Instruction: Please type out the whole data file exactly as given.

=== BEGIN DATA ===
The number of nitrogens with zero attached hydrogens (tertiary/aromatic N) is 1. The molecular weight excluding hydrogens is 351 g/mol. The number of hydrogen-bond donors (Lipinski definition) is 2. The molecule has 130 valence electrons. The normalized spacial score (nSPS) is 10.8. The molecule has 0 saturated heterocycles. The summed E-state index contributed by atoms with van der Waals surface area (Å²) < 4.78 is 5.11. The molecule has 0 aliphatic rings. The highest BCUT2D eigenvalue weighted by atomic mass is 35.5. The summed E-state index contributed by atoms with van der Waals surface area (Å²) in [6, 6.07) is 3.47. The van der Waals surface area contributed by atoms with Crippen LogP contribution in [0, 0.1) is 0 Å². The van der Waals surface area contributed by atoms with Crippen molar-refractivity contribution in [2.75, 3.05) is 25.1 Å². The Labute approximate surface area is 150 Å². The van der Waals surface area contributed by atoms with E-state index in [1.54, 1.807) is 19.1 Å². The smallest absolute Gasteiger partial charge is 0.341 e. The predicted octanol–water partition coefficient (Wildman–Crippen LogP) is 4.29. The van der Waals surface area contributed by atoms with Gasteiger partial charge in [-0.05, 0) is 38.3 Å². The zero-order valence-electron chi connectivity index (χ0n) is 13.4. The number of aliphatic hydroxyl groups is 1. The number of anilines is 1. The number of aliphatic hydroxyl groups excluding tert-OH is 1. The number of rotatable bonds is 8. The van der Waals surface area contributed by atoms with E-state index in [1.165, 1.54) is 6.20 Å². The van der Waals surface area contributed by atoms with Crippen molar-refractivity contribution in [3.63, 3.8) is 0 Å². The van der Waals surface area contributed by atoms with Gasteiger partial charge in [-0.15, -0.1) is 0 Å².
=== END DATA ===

The number of nitrogens with zero attached hydrogens (tertiary/aromatic N) is 1. The molecular weight excluding hydrogens is 351 g/mol. The number of hydrogen-bond donors (Lipinski definition) is 2. The molecule has 130 valence electrons. The normalized spacial score (nSPS) is 10.8. The molecule has 0 saturated heterocycles. The summed E-state index contributed by atoms with van der Waals surface area (Å²) < 4.78 is 5.11. The molecule has 0 aliphatic rings. The highest BCUT2D eigenvalue weighted by atomic mass is 35.5. The summed E-state index contributed by atoms with van der Waals surface area (Å²) in [6, 6.07) is 3.47. The van der Waals surface area contributed by atoms with Crippen LogP contribution in [0, 0.1) is 0 Å². The van der Waals surface area contributed by atoms with Crippen molar-refractivity contribution in [2.75, 3.05) is 25.1 Å². The Labute approximate surface area is 150 Å². The van der Waals surface area contributed by atoms with E-state index in [1.54, 1.807) is 19.1 Å². The smallest absolute Gasteiger partial charge is 0.341 e. The predicted octanol–water partition coefficient (Wildman–Crippen LogP) is 4.29. The van der Waals surface area contributed by atoms with Gasteiger partial charge in [-0.05, 0) is 38.3 Å². The zero-order valence-electron chi connectivity index (χ0n) is 13.4. The number of aliphatic hydroxyl groups is 1. The number of anilines is 1. The number of aliphatic hydroxyl groups excluding tert-OH is 1. The number of rotatable bonds is 8. The van der Waals surface area contributed by atoms with E-state index in [1.165, 1.54) is 6.20 Å². The van der Waals surface area contributed by atoms with Crippen molar-refractivity contribution in [3.63, 3.8) is 0 Å². The van der Waals surface area contributed by atoms with Gasteiger partial charge in [-0.15, -0.1) is 0 Å².